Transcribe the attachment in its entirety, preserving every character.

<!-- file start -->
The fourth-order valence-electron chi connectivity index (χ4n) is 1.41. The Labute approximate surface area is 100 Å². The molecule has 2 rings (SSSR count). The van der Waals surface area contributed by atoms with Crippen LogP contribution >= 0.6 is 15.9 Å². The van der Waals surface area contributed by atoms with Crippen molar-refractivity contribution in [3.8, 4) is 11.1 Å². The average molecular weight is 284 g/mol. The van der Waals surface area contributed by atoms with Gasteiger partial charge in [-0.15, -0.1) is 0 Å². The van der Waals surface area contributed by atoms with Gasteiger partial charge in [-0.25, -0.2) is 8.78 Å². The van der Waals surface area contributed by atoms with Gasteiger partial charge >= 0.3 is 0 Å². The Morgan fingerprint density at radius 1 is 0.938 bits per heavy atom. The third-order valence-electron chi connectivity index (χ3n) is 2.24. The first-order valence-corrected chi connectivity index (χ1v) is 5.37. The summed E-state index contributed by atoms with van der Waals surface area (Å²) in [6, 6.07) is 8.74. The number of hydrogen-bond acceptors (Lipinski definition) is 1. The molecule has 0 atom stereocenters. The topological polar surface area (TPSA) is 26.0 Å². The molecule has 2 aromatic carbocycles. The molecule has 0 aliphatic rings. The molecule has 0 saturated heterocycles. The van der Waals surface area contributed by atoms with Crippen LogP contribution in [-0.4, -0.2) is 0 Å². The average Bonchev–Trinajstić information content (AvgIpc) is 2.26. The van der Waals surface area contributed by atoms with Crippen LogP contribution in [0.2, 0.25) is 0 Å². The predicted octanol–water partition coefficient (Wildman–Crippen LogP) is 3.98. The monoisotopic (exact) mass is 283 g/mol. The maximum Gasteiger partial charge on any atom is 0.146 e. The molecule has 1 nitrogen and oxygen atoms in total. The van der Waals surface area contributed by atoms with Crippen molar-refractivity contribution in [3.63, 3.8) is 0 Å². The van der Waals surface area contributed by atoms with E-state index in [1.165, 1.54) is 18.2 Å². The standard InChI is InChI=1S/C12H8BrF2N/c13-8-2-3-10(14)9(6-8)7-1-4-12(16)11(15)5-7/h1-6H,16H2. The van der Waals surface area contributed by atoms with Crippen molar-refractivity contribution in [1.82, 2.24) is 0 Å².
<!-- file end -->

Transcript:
The fourth-order valence-electron chi connectivity index (χ4n) is 1.41. The Labute approximate surface area is 100 Å². The molecule has 2 rings (SSSR count). The van der Waals surface area contributed by atoms with Crippen LogP contribution >= 0.6 is 15.9 Å². The van der Waals surface area contributed by atoms with Crippen molar-refractivity contribution in [3.8, 4) is 11.1 Å². The average molecular weight is 284 g/mol. The van der Waals surface area contributed by atoms with Gasteiger partial charge in [-0.15, -0.1) is 0 Å². The van der Waals surface area contributed by atoms with Gasteiger partial charge in [-0.25, -0.2) is 8.78 Å². The van der Waals surface area contributed by atoms with Gasteiger partial charge >= 0.3 is 0 Å². The Morgan fingerprint density at radius 1 is 0.938 bits per heavy atom. The third-order valence-electron chi connectivity index (χ3n) is 2.24. The first-order valence-corrected chi connectivity index (χ1v) is 5.37. The summed E-state index contributed by atoms with van der Waals surface area (Å²) in [6, 6.07) is 8.74. The number of hydrogen-bond acceptors (Lipinski definition) is 1. The molecule has 0 atom stereocenters. The topological polar surface area (TPSA) is 26.0 Å². The molecule has 2 aromatic carbocycles. The molecule has 0 aliphatic rings. The molecule has 0 saturated heterocycles. The van der Waals surface area contributed by atoms with Crippen LogP contribution in [-0.4, -0.2) is 0 Å². The average Bonchev–Trinajstić information content (AvgIpc) is 2.26. The van der Waals surface area contributed by atoms with Crippen LogP contribution in [0.2, 0.25) is 0 Å². The predicted octanol–water partition coefficient (Wildman–Crippen LogP) is 3.98. The monoisotopic (exact) mass is 283 g/mol. The maximum Gasteiger partial charge on any atom is 0.146 e. The molecule has 1 nitrogen and oxygen atoms in total. The van der Waals surface area contributed by atoms with Crippen molar-refractivity contribution in [3.63, 3.8) is 0 Å². The van der Waals surface area contributed by atoms with E-state index in [1.165, 1.54) is 18.2 Å². The standard InChI is InChI=1S/C12H8BrF2N/c13-8-2-3-10(14)9(6-8)7-1-4-12(16)11(15)5-7/h1-6H,16H2. The van der Waals surface area contributed by atoms with Crippen molar-refractivity contribution in [1.82, 2.24) is 0 Å².